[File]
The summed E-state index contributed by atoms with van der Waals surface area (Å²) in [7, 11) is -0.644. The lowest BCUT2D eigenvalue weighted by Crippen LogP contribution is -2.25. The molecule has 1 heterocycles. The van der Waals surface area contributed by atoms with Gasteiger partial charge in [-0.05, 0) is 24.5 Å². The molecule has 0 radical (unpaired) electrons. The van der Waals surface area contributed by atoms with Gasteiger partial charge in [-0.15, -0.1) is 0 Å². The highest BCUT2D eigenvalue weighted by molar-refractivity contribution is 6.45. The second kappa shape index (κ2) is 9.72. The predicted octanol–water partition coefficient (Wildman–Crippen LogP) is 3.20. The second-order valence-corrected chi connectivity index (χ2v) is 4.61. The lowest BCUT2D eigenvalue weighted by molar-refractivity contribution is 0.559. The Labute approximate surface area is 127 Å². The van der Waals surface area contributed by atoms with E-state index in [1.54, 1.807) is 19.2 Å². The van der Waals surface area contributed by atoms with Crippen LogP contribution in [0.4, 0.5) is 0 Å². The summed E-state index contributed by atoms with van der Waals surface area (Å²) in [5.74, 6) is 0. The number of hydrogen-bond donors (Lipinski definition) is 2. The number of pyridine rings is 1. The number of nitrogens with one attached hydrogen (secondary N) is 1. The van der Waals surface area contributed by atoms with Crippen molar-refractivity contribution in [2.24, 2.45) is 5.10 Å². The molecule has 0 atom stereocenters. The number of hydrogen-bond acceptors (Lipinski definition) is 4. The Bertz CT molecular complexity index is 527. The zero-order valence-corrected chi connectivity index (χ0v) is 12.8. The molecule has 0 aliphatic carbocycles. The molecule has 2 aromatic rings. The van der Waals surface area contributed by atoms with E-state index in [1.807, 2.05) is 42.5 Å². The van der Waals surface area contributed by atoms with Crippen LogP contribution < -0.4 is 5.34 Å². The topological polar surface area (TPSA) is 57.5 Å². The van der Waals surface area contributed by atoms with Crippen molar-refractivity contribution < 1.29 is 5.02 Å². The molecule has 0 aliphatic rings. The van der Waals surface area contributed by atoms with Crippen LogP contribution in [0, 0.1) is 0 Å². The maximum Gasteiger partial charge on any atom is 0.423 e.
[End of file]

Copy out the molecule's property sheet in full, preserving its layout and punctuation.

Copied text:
The summed E-state index contributed by atoms with van der Waals surface area (Å²) in [7, 11) is -0.644. The lowest BCUT2D eigenvalue weighted by Crippen LogP contribution is -2.25. The molecule has 1 heterocycles. The van der Waals surface area contributed by atoms with Gasteiger partial charge in [-0.05, 0) is 24.5 Å². The molecule has 0 radical (unpaired) electrons. The van der Waals surface area contributed by atoms with Gasteiger partial charge in [-0.15, -0.1) is 0 Å². The highest BCUT2D eigenvalue weighted by molar-refractivity contribution is 6.45. The second kappa shape index (κ2) is 9.72. The predicted octanol–water partition coefficient (Wildman–Crippen LogP) is 3.20. The second-order valence-corrected chi connectivity index (χ2v) is 4.61. The lowest BCUT2D eigenvalue weighted by molar-refractivity contribution is 0.559. The Labute approximate surface area is 127 Å². The van der Waals surface area contributed by atoms with E-state index in [1.54, 1.807) is 19.2 Å². The van der Waals surface area contributed by atoms with Crippen LogP contribution in [0.4, 0.5) is 0 Å². The summed E-state index contributed by atoms with van der Waals surface area (Å²) in [5.74, 6) is 0. The number of hydrogen-bond donors (Lipinski definition) is 2. The number of pyridine rings is 1. The number of nitrogens with one attached hydrogen (secondary N) is 1. The van der Waals surface area contributed by atoms with Crippen molar-refractivity contribution in [2.24, 2.45) is 5.10 Å². The molecule has 0 atom stereocenters. The number of hydrogen-bond acceptors (Lipinski definition) is 4. The Bertz CT molecular complexity index is 527. The zero-order valence-corrected chi connectivity index (χ0v) is 12.8. The molecule has 0 aliphatic carbocycles. The molecule has 2 aromatic rings. The van der Waals surface area contributed by atoms with E-state index in [1.807, 2.05) is 42.5 Å². The van der Waals surface area contributed by atoms with Crippen LogP contribution < -0.4 is 5.34 Å². The topological polar surface area (TPSA) is 57.5 Å². The van der Waals surface area contributed by atoms with Crippen molar-refractivity contribution < 1.29 is 5.02 Å². The molecule has 0 aliphatic rings. The van der Waals surface area contributed by atoms with Crippen LogP contribution in [0, 0.1) is 0 Å². The maximum Gasteiger partial charge on any atom is 0.423 e.